The Metro Manila Shake Drill kicked off at 4 p.m. on Friday and will be held until Monday.
MMDA consultant Ramon Santiago said each day involves a different scenario that partner Local Government Units will play out. The National Capital Region was divided into quadrants with their own additional simulations.
The east quadrant will simulate building and bridge damage; west, fire and bridge damage; and both north and south, bridge damage.
The MMDA set up command centers in Veterans Hospital in Quezon City, north quadrant; Villamor Airbase in Pasay City, south quadrant; Marikina Boys Town, Red Cross compound, LRT Santolan depot in Santolan, Pasig, east quadrant; Intramuros Golf Course in Manila, west quadrant.
All government agencies simulated a power outage on Friday, and will hold evaluations on the third and fourth day. Radio and television stations will broadcast an earthquake alarm at 4 p.m. which will signal the start of the drill.
According to MMDA the drill could cause traffic jams and the public should be prepared for telecom and power disruptions.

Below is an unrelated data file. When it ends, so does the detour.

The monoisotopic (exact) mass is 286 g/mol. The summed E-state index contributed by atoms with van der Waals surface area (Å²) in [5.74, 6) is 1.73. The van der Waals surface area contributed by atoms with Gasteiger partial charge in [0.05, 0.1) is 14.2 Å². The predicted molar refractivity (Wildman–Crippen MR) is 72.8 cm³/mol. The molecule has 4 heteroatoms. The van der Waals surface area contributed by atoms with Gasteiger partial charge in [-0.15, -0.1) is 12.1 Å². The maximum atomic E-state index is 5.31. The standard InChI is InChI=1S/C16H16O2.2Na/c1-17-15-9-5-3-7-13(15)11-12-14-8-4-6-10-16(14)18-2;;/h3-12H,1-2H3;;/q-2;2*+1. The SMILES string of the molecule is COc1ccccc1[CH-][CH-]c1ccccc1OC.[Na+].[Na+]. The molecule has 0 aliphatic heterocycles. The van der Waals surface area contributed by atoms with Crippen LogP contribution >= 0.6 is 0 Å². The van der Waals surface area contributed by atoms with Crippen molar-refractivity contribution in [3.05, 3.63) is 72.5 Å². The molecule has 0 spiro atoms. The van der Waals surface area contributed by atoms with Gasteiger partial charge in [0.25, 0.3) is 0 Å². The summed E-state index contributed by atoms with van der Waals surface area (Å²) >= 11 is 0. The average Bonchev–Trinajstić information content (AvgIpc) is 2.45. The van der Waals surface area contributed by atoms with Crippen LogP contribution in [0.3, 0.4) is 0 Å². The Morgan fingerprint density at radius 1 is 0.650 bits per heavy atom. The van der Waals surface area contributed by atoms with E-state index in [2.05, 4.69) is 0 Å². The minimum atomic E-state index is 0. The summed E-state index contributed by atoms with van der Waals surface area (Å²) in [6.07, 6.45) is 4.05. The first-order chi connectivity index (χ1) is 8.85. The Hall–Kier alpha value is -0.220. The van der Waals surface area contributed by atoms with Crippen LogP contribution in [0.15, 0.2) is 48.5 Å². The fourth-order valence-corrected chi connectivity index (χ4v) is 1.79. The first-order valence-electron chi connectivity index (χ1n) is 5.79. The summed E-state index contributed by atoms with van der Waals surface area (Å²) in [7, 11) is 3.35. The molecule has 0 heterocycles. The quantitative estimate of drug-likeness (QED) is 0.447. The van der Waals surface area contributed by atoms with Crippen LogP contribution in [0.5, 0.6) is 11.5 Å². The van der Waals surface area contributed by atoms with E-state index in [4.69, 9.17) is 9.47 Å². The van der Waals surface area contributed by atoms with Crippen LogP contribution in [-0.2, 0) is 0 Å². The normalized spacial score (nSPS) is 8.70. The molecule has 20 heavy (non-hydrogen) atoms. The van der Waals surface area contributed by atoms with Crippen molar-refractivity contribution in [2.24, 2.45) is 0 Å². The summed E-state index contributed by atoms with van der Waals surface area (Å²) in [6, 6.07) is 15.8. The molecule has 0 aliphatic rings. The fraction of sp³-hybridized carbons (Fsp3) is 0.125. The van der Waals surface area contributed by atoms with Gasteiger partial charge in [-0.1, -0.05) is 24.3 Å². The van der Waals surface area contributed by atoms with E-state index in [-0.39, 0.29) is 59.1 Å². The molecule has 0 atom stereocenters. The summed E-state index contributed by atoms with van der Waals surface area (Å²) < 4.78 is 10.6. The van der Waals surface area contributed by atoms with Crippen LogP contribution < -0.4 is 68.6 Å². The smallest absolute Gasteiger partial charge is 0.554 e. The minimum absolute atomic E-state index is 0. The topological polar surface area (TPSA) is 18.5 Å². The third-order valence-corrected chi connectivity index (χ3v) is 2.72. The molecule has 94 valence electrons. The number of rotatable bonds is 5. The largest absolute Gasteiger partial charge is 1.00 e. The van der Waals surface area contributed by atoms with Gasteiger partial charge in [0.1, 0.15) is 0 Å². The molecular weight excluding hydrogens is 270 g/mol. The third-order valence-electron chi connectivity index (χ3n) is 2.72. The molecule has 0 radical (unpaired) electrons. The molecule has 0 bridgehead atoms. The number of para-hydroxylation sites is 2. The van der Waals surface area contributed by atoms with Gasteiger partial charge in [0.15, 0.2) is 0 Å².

In Quezon City, Participants from government offices, the private sector, schools, households, and other establishments joined the 3rd Metro Manila Shake Drill on Friday.
At 4 p.m., Quezon City Mayor Herbert Bautista pressed the bell to signal the start of the drill.
Different disaster scenarios like damaged structures, mass casualties, and fire incidents were portrayed.
Employees of the Quezon City Hall did the famous “duck, cover and hold” routine and proceeded to the nearest safe zone, the Quezon City Circle, where temporary shelters were setup.
Four firetrucks were also deployed at the City Hall which allowed emergency personnel to respond to disaster victims.
Organized by the Metro Manila Development Authority, the drill aims to enhance public awareness in disasters like the “Big One” a 7.2-magnitude quake that may hit areas of Metro Manila.
Malacañang employees took time on Friday to participate in the Metro Manila-wide earthquake drill.
At 4 p.m., an alarm in Malacañang was sounded off, signaling that an earthquake had started. Participants then vacated their respective offices and went to a designated evacuation area.
After a few seconds, an inspection of the building was conducted. Malacañang employees were advised then to return to their respective offices and workplaces.
In a text message, Presidential Communications Secretary Martin Andanar urged the public to cooperate with government in its effort “to make everyone prepared when the ‘Big One’ happens.”
With JOVILAND RITA and ELSHAMAE ROBLES